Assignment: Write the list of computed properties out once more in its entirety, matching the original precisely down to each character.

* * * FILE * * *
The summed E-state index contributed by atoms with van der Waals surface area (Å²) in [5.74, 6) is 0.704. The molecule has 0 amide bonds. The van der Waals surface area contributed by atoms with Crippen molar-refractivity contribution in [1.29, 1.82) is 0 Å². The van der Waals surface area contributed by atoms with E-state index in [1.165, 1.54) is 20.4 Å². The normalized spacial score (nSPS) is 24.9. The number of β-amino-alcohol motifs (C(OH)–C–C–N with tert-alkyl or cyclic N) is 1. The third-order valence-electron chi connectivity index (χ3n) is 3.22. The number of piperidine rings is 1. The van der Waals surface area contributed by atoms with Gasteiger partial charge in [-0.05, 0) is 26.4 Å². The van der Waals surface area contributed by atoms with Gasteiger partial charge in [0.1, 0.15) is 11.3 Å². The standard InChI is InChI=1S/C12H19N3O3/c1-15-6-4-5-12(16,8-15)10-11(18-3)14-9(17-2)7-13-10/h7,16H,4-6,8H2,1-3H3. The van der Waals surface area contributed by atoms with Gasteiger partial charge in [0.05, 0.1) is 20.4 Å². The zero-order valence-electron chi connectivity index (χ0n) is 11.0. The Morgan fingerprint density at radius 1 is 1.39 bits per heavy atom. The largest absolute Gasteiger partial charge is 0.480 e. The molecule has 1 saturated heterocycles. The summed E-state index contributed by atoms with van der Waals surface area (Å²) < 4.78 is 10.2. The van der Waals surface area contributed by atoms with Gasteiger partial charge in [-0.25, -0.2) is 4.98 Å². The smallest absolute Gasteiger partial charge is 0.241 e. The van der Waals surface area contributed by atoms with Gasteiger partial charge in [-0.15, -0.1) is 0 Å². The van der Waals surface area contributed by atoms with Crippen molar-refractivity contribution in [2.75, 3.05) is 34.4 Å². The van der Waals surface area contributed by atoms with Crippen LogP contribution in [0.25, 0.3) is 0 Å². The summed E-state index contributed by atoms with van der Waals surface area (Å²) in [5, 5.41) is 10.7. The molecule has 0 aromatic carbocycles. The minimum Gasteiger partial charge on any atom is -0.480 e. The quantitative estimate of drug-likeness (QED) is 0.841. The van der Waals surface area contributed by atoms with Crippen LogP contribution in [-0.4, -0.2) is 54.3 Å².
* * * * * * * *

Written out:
The summed E-state index contributed by atoms with van der Waals surface area (Å²) in [5.74, 6) is 0.704. The molecule has 0 amide bonds. The van der Waals surface area contributed by atoms with Crippen molar-refractivity contribution in [1.29, 1.82) is 0 Å². The van der Waals surface area contributed by atoms with E-state index in [1.165, 1.54) is 20.4 Å². The normalized spacial score (nSPS) is 24.9. The number of β-amino-alcohol motifs (C(OH)–C–C–N with tert-alkyl or cyclic N) is 1. The third-order valence-electron chi connectivity index (χ3n) is 3.22. The number of piperidine rings is 1. The van der Waals surface area contributed by atoms with Gasteiger partial charge in [-0.05, 0) is 26.4 Å². The van der Waals surface area contributed by atoms with Gasteiger partial charge in [0.1, 0.15) is 11.3 Å². The standard InChI is InChI=1S/C12H19N3O3/c1-15-6-4-5-12(16,8-15)10-11(18-3)14-9(17-2)7-13-10/h7,16H,4-6,8H2,1-3H3. The van der Waals surface area contributed by atoms with Gasteiger partial charge in [0.05, 0.1) is 20.4 Å². The zero-order valence-electron chi connectivity index (χ0n) is 11.0. The Morgan fingerprint density at radius 1 is 1.39 bits per heavy atom. The largest absolute Gasteiger partial charge is 0.480 e. The molecule has 1 saturated heterocycles. The summed E-state index contributed by atoms with van der Waals surface area (Å²) < 4.78 is 10.2. The van der Waals surface area contributed by atoms with Gasteiger partial charge in [-0.25, -0.2) is 4.98 Å². The smallest absolute Gasteiger partial charge is 0.241 e. The van der Waals surface area contributed by atoms with Gasteiger partial charge in [-0.15, -0.1) is 0 Å². The van der Waals surface area contributed by atoms with Crippen molar-refractivity contribution in [2.75, 3.05) is 34.4 Å². The van der Waals surface area contributed by atoms with Crippen LogP contribution in [0.25, 0.3) is 0 Å². The summed E-state index contributed by atoms with van der Waals surface area (Å²) in [5, 5.41) is 10.7. The molecule has 0 aromatic carbocycles. The minimum Gasteiger partial charge on any atom is -0.480 e. The quantitative estimate of drug-likeness (QED) is 0.841. The van der Waals surface area contributed by atoms with Crippen LogP contribution in [-0.4, -0.2) is 54.3 Å².